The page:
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The Snap application container system to be offered on other distros

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June 15, 2016

We've learned today that the Snap application container system released in April with Ubuntu 16.04 is now going to be opened up to many other Linux distributions.

In a press conference to journalists, Canonical founder Mark Shuttleworth explained that shortly after the Snap release, several Linux developers approached Canonical with an idea to make Snap a more universal system.

To be sure, Snap is a way of packaging an application with all the dependencies it needs to run in isolation. This means that it's easier to run on any device, and the main operating system doesn't risk suffering a issues if an application gets a defective upgrade.

What the Linux OS developers found after two months of research was a relatively simple way of making Snap apps run on other Linux distros with no need for developers to change any code.

Debian, Fedora and Kubuntu can all now run Snap applications and CentOS, Elementary, Gentoo, Mint, and OpenSUSE are all currently being validated as well.

"As long as snap has been ported to their linux distro it will just work. You don't have to do things differently to make a Snap that works across multiple Linux OSs," Shuttleworth said.

Naturally, Red Hat is also listed as validating the system, but Shuttleworth said progress has been comparatively slow.

"Snap delivers new applications to OpenWrt while leaving the core OS unchanged," said Matteo Croce of OpenWrt.

"Snap is a faster way to deliver a wider range of software to supported OpenWrt access points and routers."

Porting Snap to Android is also an option. Shuttleworth said doing so "would be trivial," since the mechanisms to do so already exist in the operating system's kernel and there should be no problems porting apps with a little development time needed.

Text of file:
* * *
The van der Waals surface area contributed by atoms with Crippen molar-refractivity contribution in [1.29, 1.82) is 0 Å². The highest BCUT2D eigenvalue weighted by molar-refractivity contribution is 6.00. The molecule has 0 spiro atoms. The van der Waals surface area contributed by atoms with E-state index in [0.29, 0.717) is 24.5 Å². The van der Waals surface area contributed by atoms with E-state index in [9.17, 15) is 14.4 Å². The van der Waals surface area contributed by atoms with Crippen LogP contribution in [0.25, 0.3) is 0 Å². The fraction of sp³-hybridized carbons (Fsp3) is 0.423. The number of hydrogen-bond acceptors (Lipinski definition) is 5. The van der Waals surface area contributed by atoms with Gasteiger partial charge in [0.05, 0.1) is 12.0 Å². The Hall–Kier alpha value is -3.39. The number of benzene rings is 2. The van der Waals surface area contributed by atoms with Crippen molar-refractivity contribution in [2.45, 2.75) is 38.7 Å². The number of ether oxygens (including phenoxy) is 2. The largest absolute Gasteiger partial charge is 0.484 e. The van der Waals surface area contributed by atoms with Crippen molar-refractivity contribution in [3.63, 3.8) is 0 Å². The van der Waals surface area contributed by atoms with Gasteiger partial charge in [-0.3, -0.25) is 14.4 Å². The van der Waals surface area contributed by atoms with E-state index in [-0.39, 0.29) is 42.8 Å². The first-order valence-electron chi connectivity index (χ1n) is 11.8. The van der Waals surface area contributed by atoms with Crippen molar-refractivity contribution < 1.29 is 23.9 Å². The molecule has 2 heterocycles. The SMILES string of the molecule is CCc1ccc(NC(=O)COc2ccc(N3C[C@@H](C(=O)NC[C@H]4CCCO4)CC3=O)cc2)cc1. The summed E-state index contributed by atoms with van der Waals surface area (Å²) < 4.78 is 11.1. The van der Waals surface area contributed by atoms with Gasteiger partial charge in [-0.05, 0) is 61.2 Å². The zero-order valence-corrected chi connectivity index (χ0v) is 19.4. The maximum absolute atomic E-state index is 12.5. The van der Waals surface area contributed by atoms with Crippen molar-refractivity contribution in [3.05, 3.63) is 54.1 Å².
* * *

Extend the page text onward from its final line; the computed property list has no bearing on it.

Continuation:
Getting Snap apps to run in the Bash shell for Windows is "absolutely plausible," Shuttleworth said. He added that it would take a bit of work modifying the syscalls needed to make Snap work on Bash, but when they do, the results will be amazing.

"If you want your mind blown, go and install Jenkins the old way and then type snap install jenkins," he said.

"People who've seen that just boggle at how easy it makes complicated things. I'm sure that Microsoft will want that for their Ubuntu compatibility layer."

Ubuntu will continue to support dev software packages, he said, but the ability of Snap to run across multiple versions of Linux means that developers are going to find it a lot easier to get their apps out there written in the distro of their choice.

Since the launch, Canonical has been stressing that Snap has significant advantages for both apps and the overall operating system.

Data flows are tightly controlled and the application is held in relative isolation. Updates can be issued on the fly at far lower risk. If the update fails midstream it's simply cancelled, and if it's buggy the app can automatically roll back to its previous incarnation.

"Snaps enable our users to get the freshest LibreOffice releases across different desktops and distributions quickly, easily and consistently," said Thorsten Behrens, founder and board member of The Document Foundation.

"As a bonus, it should help our release engineers to distribute a more up-to-date LibreOffice that is not based on a bespoke, home-grown and ancient Linux build solution, using a toolchain that is collectively maintained."

Source: Ubuntu.

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